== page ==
MYTH BUSTING: FUR BALLS (I)

At last, my dear readers, summer holidays are over and school time came back with its blessed routine. At last I can come back to my blog and to the section which has received more comments so far: Myth busting. And I amb going to start with the biggest of all myths, the fur ball, so I will need two parts to deal with it: the first one to question its existence as a disease, and the second one to analyze its prevention.

MYTH

Rabbits eat their fur when they groom. This hair sometimes si excessive and it makes a compact fur ball (trichobezoar) inside the rabbit’s stomach which causes pain and eventually death.

FACTS

  1. Rabbits eat their fur when they groom, and actually all wild rabbits have some fur in their stomachs, according to Dr Frances Harcourt-Brown’s  findings. Thus, it makes sense that having fur in the stomach is normal in rabbits.
  2. A diet which is high in fiber (as it is in the wild) and appropriate hydration this fur can transit the whole digestive tube and be expelled with the feces.
  3. There are some breeds, such as angoras, with a particularly long fur that can have more difficulties to move along the gastrointestinal tract; the unnatural light cycle and temperature that in-house rabbits are exposed to also stimulate excessive molting, so that the amount of fur a pet rabbit eats in any spanish city is probably larger than a wild rabbit’s.
  4. Gastrointestinal stasis or hypomotility, or, more recently, rabbit gastrointestinal syndrome (RGIS), refers to the signs and symptoms that, often without a clear cause, lead to an altered gastrointestinal motility in the rabbit. One of the first features of this syndrome is a tendency to dehidration of the gastrointestinal contents (and the whole rabbit as well), that can be palpated as a dough-like mass inside the stomach.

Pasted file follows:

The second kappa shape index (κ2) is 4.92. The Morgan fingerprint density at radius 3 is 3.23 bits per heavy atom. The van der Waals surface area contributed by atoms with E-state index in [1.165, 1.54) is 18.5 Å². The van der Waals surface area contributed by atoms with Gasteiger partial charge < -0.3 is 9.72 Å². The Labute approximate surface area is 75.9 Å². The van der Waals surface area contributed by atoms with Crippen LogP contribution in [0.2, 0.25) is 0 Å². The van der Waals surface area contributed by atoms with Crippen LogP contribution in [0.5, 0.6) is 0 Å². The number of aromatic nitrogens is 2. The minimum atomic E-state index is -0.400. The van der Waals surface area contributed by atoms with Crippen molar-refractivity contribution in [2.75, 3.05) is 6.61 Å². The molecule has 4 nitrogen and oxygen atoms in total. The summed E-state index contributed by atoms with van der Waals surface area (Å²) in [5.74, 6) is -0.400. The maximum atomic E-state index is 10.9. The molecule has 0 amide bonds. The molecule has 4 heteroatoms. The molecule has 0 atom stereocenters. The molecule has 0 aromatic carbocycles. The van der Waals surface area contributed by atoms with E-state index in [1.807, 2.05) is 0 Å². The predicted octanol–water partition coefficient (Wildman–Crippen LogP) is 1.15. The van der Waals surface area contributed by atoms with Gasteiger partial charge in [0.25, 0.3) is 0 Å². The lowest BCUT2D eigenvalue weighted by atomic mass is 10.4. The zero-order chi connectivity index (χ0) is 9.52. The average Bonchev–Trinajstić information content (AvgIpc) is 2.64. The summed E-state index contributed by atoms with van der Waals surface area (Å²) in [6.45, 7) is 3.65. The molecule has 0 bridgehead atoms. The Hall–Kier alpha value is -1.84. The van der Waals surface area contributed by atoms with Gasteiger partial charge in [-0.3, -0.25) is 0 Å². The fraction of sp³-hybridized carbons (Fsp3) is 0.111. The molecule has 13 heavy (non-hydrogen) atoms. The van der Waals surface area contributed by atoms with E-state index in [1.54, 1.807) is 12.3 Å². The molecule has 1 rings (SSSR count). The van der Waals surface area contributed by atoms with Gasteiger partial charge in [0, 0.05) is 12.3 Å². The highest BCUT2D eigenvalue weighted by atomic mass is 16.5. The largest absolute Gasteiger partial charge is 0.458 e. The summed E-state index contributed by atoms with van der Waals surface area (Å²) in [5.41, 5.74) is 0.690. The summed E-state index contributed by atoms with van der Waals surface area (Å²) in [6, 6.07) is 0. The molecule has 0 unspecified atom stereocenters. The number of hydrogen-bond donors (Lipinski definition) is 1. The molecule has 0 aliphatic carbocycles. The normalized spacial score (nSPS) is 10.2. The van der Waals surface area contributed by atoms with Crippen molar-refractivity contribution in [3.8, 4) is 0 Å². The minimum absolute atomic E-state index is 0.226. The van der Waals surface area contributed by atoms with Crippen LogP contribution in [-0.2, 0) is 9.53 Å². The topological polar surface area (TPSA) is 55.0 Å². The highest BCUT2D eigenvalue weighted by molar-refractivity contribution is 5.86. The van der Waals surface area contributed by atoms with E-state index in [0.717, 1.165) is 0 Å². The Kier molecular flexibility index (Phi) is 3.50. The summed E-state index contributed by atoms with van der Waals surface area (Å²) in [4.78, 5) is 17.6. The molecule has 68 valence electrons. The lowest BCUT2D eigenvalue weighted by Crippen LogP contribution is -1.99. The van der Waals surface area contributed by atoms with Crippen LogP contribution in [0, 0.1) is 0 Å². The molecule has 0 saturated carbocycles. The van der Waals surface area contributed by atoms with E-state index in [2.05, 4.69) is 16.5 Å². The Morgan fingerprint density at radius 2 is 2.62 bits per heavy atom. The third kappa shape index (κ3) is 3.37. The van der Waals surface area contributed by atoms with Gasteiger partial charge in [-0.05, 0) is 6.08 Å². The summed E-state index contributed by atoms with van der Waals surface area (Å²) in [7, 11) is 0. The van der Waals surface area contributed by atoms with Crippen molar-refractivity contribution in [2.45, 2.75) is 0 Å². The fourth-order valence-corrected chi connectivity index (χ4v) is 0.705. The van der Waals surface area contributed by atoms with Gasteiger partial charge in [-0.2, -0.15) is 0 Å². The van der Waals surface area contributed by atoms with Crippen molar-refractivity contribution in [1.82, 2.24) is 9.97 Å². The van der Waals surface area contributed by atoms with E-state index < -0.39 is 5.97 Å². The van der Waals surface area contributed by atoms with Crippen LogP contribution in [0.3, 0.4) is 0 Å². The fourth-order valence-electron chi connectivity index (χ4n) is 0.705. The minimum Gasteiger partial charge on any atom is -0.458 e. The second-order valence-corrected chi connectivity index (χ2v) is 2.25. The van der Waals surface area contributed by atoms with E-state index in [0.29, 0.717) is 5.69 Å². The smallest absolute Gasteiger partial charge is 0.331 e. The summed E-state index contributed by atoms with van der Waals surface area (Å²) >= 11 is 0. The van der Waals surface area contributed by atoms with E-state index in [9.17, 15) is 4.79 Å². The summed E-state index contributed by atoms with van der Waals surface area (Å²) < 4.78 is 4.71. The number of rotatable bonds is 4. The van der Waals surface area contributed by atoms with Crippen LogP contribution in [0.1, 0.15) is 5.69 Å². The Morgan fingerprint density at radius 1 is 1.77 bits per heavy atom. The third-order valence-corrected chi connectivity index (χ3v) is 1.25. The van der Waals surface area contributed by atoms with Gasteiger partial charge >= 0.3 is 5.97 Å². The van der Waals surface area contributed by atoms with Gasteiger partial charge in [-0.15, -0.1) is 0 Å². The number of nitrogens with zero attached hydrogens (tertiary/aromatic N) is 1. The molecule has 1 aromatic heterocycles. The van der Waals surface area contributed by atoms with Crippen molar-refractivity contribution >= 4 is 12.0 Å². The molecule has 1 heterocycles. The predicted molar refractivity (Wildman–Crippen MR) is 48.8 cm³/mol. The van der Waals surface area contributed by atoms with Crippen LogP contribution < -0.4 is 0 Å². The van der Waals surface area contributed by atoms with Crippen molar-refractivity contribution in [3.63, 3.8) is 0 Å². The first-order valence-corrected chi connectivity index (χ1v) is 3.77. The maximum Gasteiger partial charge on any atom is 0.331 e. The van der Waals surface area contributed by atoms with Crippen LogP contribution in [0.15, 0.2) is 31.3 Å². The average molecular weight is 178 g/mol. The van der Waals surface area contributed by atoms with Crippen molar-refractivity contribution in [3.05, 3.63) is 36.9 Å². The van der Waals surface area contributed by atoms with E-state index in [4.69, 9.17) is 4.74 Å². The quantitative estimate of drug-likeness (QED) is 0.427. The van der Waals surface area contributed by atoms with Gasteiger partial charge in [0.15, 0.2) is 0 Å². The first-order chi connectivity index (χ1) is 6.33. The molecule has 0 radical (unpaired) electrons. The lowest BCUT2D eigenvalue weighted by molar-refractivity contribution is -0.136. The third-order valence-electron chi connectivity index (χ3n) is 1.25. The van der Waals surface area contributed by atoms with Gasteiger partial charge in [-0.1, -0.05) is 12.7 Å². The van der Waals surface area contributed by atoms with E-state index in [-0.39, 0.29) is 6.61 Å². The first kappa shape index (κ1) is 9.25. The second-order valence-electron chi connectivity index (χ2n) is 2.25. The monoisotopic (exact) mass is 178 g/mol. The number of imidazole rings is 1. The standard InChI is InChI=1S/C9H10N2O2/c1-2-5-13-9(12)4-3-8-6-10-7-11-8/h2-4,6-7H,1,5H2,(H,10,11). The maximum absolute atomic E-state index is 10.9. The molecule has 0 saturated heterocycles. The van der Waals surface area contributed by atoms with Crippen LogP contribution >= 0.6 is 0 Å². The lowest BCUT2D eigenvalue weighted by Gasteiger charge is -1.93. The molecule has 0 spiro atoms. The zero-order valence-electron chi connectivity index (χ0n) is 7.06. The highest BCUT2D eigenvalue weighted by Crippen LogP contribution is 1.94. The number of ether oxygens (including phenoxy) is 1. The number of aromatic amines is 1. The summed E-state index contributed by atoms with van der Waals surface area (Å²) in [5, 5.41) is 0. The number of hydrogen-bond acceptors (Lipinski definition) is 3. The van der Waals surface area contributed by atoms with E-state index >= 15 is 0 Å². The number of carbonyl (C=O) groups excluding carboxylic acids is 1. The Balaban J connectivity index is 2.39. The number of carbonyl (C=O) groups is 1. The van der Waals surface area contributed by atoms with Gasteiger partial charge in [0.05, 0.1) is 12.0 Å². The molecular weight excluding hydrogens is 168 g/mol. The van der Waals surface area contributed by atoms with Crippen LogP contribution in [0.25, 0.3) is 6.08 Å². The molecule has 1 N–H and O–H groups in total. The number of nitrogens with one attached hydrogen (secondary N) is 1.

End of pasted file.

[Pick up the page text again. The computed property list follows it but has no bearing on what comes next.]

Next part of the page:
5. The fur inside the stomach can block the intestines, more often during molting, but with a pellet of fur, not a ball. This is an emergency that sometimes ends up with a surgery. On the other hand, the (physiologic) fur buildup in the stomach, which after suffering from (pathologic) RGIS is more compact and doesn’t respond to medical treatment should be addressed surgically. According to Pignon et al ‘s retrospective study, presented in the 2017 AEMV conference, the prognosis of this procedure is quite bad.

CONCLUSIONS

Is is true that there is a certain amount of fur in rabbit’s stomachs, and also that this fur can be a problem, either because it blocks the intestine or because, after an episode of gastrointestinal hypomotility it is too compact to be treated medically.
It is not true that there is a primary disease of rabbits called “the fur ball”, as in “mixomatosis”, so no one can diagnose a “fur ball”.
Can you prevent something that is not a disease? I will try to find out in the following part … and….

Will everyone switch to SGIC or we will still read “fur ball” in the diagnosis section of veterinary reports?

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